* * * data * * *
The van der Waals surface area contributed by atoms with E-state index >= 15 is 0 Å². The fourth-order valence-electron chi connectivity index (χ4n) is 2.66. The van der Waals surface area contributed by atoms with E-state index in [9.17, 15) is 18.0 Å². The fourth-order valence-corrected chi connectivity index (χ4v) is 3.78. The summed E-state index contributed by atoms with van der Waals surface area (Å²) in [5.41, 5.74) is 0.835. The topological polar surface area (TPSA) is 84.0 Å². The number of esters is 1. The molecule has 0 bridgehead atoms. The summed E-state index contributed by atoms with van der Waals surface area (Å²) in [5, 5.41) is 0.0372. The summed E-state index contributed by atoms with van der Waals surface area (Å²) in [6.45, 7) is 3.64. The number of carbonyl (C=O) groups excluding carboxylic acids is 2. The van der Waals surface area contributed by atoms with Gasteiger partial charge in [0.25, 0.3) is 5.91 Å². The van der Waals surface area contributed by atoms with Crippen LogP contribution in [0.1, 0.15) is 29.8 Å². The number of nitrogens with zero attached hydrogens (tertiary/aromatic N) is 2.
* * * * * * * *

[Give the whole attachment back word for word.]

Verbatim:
The van der Waals surface area contributed by atoms with E-state index >= 15 is 0 Å². The fourth-order valence-electron chi connectivity index (χ4n) is 2.66. The van der Waals surface area contributed by atoms with E-state index in [9.17, 15) is 18.0 Å². The fourth-order valence-corrected chi connectivity index (χ4v) is 3.78. The summed E-state index contributed by atoms with van der Waals surface area (Å²) in [5.41, 5.74) is 0.835. The topological polar surface area (TPSA) is 84.0 Å². The number of esters is 1. The molecule has 0 bridgehead atoms. The summed E-state index contributed by atoms with van der Waals surface area (Å²) in [5, 5.41) is 0.0372. The summed E-state index contributed by atoms with van der Waals surface area (Å²) in [6.45, 7) is 3.64. The number of carbonyl (C=O) groups excluding carboxylic acids is 2. The van der Waals surface area contributed by atoms with Gasteiger partial charge in [0.25, 0.3) is 5.91 Å². The van der Waals surface area contributed by atoms with Crippen LogP contribution in [0.1, 0.15) is 29.8 Å². The number of nitrogens with zero attached hydrogens (tertiary/aromatic N) is 2.